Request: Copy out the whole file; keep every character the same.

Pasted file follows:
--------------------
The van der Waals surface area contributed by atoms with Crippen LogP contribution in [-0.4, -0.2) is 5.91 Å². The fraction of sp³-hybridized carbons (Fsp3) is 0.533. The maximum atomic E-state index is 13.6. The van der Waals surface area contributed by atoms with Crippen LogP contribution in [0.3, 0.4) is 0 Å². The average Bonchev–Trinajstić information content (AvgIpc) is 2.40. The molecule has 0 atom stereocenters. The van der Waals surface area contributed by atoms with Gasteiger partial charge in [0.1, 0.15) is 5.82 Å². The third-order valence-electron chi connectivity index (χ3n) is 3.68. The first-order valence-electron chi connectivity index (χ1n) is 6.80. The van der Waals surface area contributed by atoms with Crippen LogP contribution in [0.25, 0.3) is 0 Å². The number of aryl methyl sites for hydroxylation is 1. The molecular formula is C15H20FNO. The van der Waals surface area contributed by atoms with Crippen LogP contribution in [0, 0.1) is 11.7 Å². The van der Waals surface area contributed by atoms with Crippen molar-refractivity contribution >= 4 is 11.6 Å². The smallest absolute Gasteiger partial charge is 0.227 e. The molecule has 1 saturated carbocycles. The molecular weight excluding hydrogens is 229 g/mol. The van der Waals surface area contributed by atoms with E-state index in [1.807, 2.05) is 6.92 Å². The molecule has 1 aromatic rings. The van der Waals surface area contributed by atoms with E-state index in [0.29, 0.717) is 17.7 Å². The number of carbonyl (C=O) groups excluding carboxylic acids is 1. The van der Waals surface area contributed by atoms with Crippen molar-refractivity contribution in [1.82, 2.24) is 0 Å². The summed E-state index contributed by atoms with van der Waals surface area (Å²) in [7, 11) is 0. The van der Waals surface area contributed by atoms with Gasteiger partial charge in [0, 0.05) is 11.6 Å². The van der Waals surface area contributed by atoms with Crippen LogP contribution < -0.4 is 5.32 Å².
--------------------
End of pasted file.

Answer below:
The van der Waals surface area contributed by atoms with Crippen LogP contribution in [-0.4, -0.2) is 5.91 Å². The fraction of sp³-hybridized carbons (Fsp3) is 0.533. The maximum atomic E-state index is 13.6. The van der Waals surface area contributed by atoms with Crippen LogP contribution in [0.3, 0.4) is 0 Å². The average Bonchev–Trinajstić information content (AvgIpc) is 2.40. The molecule has 0 atom stereocenters. The van der Waals surface area contributed by atoms with Gasteiger partial charge in [0.1, 0.15) is 5.82 Å². The third-order valence-electron chi connectivity index (χ3n) is 3.68. The first-order valence-electron chi connectivity index (χ1n) is 6.80. The van der Waals surface area contributed by atoms with Crippen LogP contribution in [0.25, 0.3) is 0 Å². The number of aryl methyl sites for hydroxylation is 1. The molecular formula is C15H20FNO. The van der Waals surface area contributed by atoms with Crippen LogP contribution in [0, 0.1) is 11.7 Å². The van der Waals surface area contributed by atoms with Crippen molar-refractivity contribution >= 4 is 11.6 Å². The smallest absolute Gasteiger partial charge is 0.227 e. The molecule has 1 saturated carbocycles. The molecular weight excluding hydrogens is 229 g/mol. The van der Waals surface area contributed by atoms with E-state index in [1.807, 2.05) is 6.92 Å². The molecule has 1 aromatic rings. The van der Waals surface area contributed by atoms with E-state index in [0.29, 0.717) is 17.7 Å². The number of carbonyl (C=O) groups excluding carboxylic acids is 1. The van der Waals surface area contributed by atoms with Crippen molar-refractivity contribution in [1.82, 2.24) is 0 Å². The summed E-state index contributed by atoms with van der Waals surface area (Å²) in [7, 11) is 0. The van der Waals surface area contributed by atoms with Gasteiger partial charge in [0, 0.05) is 11.6 Å². The van der Waals surface area contributed by atoms with Crippen LogP contribution < -0.4 is 5.32 Å².